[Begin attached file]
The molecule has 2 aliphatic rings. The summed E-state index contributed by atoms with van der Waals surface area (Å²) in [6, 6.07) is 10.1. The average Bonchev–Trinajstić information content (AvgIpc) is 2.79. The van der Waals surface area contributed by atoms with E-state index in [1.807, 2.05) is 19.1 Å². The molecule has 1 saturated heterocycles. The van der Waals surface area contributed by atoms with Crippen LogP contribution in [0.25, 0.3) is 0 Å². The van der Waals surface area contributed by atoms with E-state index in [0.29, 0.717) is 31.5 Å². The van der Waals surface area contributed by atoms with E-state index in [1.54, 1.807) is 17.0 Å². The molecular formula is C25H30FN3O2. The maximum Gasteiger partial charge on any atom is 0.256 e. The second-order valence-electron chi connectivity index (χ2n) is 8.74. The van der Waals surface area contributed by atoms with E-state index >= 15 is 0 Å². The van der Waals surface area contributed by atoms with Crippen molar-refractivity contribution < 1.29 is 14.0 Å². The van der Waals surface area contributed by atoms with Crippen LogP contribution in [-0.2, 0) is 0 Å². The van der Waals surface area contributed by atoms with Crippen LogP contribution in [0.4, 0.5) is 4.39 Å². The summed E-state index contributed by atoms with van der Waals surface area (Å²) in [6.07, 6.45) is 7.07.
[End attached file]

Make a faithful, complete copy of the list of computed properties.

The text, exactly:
The molecule has 2 aliphatic rings. The summed E-state index contributed by atoms with van der Waals surface area (Å²) in [6, 6.07) is 10.1. The average Bonchev–Trinajstić information content (AvgIpc) is 2.79. The van der Waals surface area contributed by atoms with E-state index in [1.807, 2.05) is 19.1 Å². The molecule has 1 saturated heterocycles. The van der Waals surface area contributed by atoms with Crippen LogP contribution in [0.25, 0.3) is 0 Å². The van der Waals surface area contributed by atoms with E-state index in [0.29, 0.717) is 31.5 Å². The van der Waals surface area contributed by atoms with E-state index in [1.54, 1.807) is 17.0 Å². The molecular formula is C25H30FN3O2. The maximum Gasteiger partial charge on any atom is 0.256 e. The second-order valence-electron chi connectivity index (χ2n) is 8.74. The van der Waals surface area contributed by atoms with E-state index >= 15 is 0 Å². The van der Waals surface area contributed by atoms with Crippen molar-refractivity contribution < 1.29 is 14.0 Å². The van der Waals surface area contributed by atoms with Crippen LogP contribution in [-0.2, 0) is 0 Å². The van der Waals surface area contributed by atoms with Crippen LogP contribution in [0.4, 0.5) is 4.39 Å². The summed E-state index contributed by atoms with van der Waals surface area (Å²) in [6.07, 6.45) is 7.07.